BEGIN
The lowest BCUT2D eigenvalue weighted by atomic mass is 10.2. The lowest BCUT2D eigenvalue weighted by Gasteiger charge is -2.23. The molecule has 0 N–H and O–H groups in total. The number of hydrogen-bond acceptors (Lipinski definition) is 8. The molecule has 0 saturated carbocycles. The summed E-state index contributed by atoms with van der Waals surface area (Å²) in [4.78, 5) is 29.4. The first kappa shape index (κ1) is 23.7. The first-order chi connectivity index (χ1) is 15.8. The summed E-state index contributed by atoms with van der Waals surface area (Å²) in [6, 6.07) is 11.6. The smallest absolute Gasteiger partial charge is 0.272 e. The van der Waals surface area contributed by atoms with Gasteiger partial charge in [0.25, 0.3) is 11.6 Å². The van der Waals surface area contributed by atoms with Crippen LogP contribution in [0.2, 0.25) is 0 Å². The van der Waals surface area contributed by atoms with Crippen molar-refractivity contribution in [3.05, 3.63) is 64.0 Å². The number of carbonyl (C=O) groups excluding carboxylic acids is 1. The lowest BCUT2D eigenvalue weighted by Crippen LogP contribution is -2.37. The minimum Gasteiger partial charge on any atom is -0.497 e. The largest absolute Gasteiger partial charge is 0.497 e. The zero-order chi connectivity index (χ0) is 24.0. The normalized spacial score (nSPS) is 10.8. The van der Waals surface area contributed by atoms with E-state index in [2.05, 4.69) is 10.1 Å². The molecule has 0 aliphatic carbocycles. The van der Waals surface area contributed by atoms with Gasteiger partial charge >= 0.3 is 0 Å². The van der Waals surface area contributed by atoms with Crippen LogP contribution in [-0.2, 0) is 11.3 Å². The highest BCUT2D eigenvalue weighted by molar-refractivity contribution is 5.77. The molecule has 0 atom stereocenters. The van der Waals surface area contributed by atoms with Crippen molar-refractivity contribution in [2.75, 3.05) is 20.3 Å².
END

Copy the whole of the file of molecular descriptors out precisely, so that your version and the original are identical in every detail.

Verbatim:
The lowest BCUT2D eigenvalue weighted by atomic mass is 10.2. The lowest BCUT2D eigenvalue weighted by Gasteiger charge is -2.23. The molecule has 0 N–H and O–H groups in total. The number of hydrogen-bond acceptors (Lipinski definition) is 8. The molecule has 0 saturated carbocycles. The summed E-state index contributed by atoms with van der Waals surface area (Å²) in [4.78, 5) is 29.4. The first kappa shape index (κ1) is 23.7. The first-order chi connectivity index (χ1) is 15.8. The summed E-state index contributed by atoms with van der Waals surface area (Å²) in [6, 6.07) is 11.6. The smallest absolute Gasteiger partial charge is 0.272 e. The van der Waals surface area contributed by atoms with Gasteiger partial charge in [0.25, 0.3) is 11.6 Å². The van der Waals surface area contributed by atoms with Crippen LogP contribution in [0.2, 0.25) is 0 Å². The van der Waals surface area contributed by atoms with Crippen molar-refractivity contribution in [3.05, 3.63) is 64.0 Å². The number of carbonyl (C=O) groups excluding carboxylic acids is 1. The lowest BCUT2D eigenvalue weighted by Crippen LogP contribution is -2.37. The minimum Gasteiger partial charge on any atom is -0.497 e. The largest absolute Gasteiger partial charge is 0.497 e. The zero-order chi connectivity index (χ0) is 24.0. The normalized spacial score (nSPS) is 10.8. The van der Waals surface area contributed by atoms with E-state index in [2.05, 4.69) is 10.1 Å². The molecule has 0 aliphatic carbocycles. The van der Waals surface area contributed by atoms with Gasteiger partial charge >= 0.3 is 0 Å². The van der Waals surface area contributed by atoms with Crippen LogP contribution in [-0.2, 0) is 11.3 Å². The highest BCUT2D eigenvalue weighted by molar-refractivity contribution is 5.77. The molecule has 0 atom stereocenters. The van der Waals surface area contributed by atoms with Crippen molar-refractivity contribution in [2.75, 3.05) is 20.3 Å².